Practical Argument: A Text and Anthology / Edition 2 available in Paperback
Best-selling authors Laurie Kirszner and Stephen Mandell have brought simplicity to the study of argument with the third edition of Practical Argument. A straightforward, full-color, accessible introduction to argumentative writing, the text employs an exercise-driven, step-by-step approach to get to the heart of what students need to understand both classical and contemporary argument. Practical Argument foregoes the technical terminology that confuses students and explains concepts in understandable, everyday language, with examples that are immediately relevant to students’ lives. Thoroughly updated with exciting new topics and readings, Practical Argument is now available as (or packaged with) a LaunchPad, and online resource that provides:
- Interactive exercises and tutorials for reading, writing, and research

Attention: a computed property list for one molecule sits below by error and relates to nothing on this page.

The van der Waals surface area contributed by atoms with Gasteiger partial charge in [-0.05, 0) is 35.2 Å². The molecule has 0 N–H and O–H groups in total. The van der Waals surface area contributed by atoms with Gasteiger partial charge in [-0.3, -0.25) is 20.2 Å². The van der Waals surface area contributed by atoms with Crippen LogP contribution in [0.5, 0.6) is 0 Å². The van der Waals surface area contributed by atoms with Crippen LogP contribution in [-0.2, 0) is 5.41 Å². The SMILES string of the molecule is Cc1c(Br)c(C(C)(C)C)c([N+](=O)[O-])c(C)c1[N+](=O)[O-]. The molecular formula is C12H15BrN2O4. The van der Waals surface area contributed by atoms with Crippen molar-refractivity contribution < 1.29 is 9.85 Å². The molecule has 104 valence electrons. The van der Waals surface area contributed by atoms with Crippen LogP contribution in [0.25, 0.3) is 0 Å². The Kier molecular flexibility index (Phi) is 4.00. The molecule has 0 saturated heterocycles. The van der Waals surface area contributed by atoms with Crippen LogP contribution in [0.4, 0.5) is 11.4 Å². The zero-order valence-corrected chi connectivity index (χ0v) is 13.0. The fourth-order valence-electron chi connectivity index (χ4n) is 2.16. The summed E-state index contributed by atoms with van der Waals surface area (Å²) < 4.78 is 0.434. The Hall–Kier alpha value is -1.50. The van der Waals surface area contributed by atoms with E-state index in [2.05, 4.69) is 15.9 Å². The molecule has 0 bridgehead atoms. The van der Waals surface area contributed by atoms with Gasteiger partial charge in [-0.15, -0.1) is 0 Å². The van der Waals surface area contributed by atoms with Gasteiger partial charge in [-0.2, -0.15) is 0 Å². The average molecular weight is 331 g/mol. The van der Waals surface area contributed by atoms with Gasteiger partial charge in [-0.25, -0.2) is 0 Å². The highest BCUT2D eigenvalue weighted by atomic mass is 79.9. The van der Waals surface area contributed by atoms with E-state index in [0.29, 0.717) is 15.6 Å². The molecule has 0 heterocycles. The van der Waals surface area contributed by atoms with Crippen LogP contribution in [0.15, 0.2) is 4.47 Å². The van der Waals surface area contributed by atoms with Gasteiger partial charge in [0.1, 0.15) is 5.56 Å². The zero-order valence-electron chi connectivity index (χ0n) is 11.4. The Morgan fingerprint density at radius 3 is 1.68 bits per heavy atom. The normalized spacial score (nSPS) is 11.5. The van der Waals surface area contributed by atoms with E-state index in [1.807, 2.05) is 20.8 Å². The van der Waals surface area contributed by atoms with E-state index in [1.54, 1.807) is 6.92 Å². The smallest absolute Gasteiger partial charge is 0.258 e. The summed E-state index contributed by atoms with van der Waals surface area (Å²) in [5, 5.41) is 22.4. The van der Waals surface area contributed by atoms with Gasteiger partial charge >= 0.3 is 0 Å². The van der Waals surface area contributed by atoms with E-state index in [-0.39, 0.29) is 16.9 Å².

- LearningCurve adaptive, game-like practice that helps students focus on the topics where they need the most help, such as fallacies, claims, evidence, and other key elements of argument
- Comprehension quizzes on the readings and argument instruction
Practical Argument is also available in a short version without the reader.
|Edition description:||Second Edition|
|Product dimensions:||7.40(w) x 9.10(h) x 1.20(d)|
About the Author
During their long collaboration, Laurie Kirszner and Stephen Mandell have written a number of best-selling college texts for Bedford/St. Martin's, including Patterns for College Writing, Foundations First, Writing First, Focus on Writing, and, most recently, Practical Argument. Laurie Kirszner is a Professor of English, Emeritus at the University of the Sciences, where she has taught composition, literature, creative writing, and scientific writing, and served as coordinator of the first-year writing program. Stephen Mandell is a Professor of English at Drexel University, where he founded and directed the basic writing program and has taught composition, literature, speech, and technical and business writing.
Table of Contents